I can say "I am a novice in English" or "I am a newbie in English". Is there any difference between these?
closed as primarily opinion-based by FumbleFingers, Rory Alsop, tchrist♦, aedia λ, choster Jul 18 '14 at 14:03
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"Newbie" is extremely informal, whereas "novice" has a somewhat old-fashioned sound to it. "Beginner" might be a better choice than either of your candidates.
Newbie: someone who has just started doing an activity , a job , etc.: (The guide helps newbies understand the internet).
Novice: a person who is not experienced in a job or situation : (I've never driven a car before - I'm a complete novice), (This is quite a difficult plant for novice gardeners to grow).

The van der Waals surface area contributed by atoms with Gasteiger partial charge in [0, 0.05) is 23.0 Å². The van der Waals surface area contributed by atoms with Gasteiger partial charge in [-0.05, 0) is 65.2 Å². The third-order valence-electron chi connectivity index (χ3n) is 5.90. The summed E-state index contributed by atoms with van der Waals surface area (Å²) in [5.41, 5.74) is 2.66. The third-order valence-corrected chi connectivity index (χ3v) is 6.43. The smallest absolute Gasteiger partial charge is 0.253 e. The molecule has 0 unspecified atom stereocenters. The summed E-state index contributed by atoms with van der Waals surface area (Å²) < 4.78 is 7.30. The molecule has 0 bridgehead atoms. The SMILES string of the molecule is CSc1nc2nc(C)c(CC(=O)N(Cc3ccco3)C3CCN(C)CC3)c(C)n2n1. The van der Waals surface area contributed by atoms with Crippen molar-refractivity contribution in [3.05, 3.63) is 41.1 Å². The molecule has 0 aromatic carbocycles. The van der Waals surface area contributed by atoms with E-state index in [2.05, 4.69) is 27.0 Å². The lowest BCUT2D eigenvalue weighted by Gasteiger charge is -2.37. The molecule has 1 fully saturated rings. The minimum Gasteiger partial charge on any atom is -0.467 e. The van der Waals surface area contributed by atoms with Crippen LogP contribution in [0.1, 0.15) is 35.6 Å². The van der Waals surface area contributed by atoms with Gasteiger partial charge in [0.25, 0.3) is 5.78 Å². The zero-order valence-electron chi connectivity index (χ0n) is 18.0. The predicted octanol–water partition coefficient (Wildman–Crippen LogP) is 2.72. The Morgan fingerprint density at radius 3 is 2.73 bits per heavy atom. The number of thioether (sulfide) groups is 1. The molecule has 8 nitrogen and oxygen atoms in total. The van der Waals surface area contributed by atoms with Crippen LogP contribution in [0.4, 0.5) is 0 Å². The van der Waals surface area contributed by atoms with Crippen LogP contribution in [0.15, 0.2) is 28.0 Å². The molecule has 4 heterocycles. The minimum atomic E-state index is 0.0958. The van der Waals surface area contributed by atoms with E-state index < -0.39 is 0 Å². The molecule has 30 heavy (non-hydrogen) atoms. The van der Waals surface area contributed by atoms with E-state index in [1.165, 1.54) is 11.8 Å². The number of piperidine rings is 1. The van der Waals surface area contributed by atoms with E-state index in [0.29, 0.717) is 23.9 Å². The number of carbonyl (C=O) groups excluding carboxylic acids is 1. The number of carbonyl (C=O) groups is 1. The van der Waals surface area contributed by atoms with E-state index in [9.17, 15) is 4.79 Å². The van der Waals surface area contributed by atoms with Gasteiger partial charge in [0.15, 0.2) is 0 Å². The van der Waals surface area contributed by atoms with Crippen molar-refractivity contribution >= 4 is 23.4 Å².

Yes you can say "I am a novice in English" or "I am a newbie in English". You can also say "I am a beginner in English". Rookie is also a related word but it is used more commonly in jobs and sports context.
The difference is in the connotation. It is considered more rude to call someone a newbie than to call someone a novice. Also, a newbie could be someone new to something rather than a novice being someone who's always inexperienced.